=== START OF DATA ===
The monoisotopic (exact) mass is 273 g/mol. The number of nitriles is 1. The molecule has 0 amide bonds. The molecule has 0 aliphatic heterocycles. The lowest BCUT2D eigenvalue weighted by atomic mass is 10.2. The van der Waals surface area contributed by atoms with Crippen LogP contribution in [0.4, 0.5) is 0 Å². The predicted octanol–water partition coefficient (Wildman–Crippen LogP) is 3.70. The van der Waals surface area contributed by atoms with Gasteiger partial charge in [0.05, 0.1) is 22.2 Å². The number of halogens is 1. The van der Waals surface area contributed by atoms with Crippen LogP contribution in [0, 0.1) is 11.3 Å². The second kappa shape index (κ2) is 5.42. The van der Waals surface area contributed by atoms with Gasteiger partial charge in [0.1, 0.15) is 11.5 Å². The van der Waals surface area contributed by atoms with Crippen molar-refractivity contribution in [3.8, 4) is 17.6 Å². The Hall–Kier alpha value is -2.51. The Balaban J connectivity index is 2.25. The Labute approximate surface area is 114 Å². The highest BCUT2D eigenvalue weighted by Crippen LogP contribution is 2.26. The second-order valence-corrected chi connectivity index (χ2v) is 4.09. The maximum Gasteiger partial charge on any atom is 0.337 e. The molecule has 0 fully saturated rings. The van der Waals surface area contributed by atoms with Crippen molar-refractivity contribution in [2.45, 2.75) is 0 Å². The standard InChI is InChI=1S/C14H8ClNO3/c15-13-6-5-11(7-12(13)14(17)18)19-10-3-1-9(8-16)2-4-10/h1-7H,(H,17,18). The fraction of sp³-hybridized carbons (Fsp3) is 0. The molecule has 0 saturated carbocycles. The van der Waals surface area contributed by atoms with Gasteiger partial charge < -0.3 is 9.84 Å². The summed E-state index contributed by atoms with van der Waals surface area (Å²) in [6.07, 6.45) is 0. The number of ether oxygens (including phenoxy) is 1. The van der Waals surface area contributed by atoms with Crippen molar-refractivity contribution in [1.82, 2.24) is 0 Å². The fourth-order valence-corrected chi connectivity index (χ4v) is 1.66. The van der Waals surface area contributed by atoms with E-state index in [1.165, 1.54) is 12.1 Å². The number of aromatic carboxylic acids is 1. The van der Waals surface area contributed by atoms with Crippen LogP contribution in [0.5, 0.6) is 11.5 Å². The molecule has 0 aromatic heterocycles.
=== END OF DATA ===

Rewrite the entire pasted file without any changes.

The monoisotopic (exact) mass is 273 g/mol. The number of nitriles is 1. The molecule has 0 amide bonds. The molecule has 0 aliphatic heterocycles. The lowest BCUT2D eigenvalue weighted by atomic mass is 10.2. The van der Waals surface area contributed by atoms with Crippen LogP contribution in [0.4, 0.5) is 0 Å². The predicted octanol–water partition coefficient (Wildman–Crippen LogP) is 3.70. The van der Waals surface area contributed by atoms with Gasteiger partial charge in [0.05, 0.1) is 22.2 Å². The number of halogens is 1. The van der Waals surface area contributed by atoms with Crippen LogP contribution in [0, 0.1) is 11.3 Å². The second kappa shape index (κ2) is 5.42. The van der Waals surface area contributed by atoms with Gasteiger partial charge in [0.1, 0.15) is 11.5 Å². The van der Waals surface area contributed by atoms with Crippen molar-refractivity contribution in [3.8, 4) is 17.6 Å². The Hall–Kier alpha value is -2.51. The Balaban J connectivity index is 2.25. The Labute approximate surface area is 114 Å². The highest BCUT2D eigenvalue weighted by Crippen LogP contribution is 2.26. The second-order valence-corrected chi connectivity index (χ2v) is 4.09. The maximum Gasteiger partial charge on any atom is 0.337 e. The molecule has 0 fully saturated rings. The van der Waals surface area contributed by atoms with Crippen molar-refractivity contribution in [2.45, 2.75) is 0 Å². The standard InChI is InChI=1S/C14H8ClNO3/c15-13-6-5-11(7-12(13)14(17)18)19-10-3-1-9(8-16)2-4-10/h1-7H,(H,17,18). The fraction of sp³-hybridized carbons (Fsp3) is 0. The molecule has 0 saturated carbocycles. The van der Waals surface area contributed by atoms with Gasteiger partial charge < -0.3 is 9.84 Å². The summed E-state index contributed by atoms with van der Waals surface area (Å²) in [6.07, 6.45) is 0. The number of ether oxygens (including phenoxy) is 1. The van der Waals surface area contributed by atoms with Crippen molar-refractivity contribution in [1.82, 2.24) is 0 Å². The fourth-order valence-corrected chi connectivity index (χ4v) is 1.66. The van der Waals surface area contributed by atoms with E-state index in [1.165, 1.54) is 12.1 Å². The number of aromatic carboxylic acids is 1. The van der Waals surface area contributed by atoms with Crippen LogP contribution in [0.5, 0.6) is 11.5 Å². The molecule has 0 aromatic heterocycles.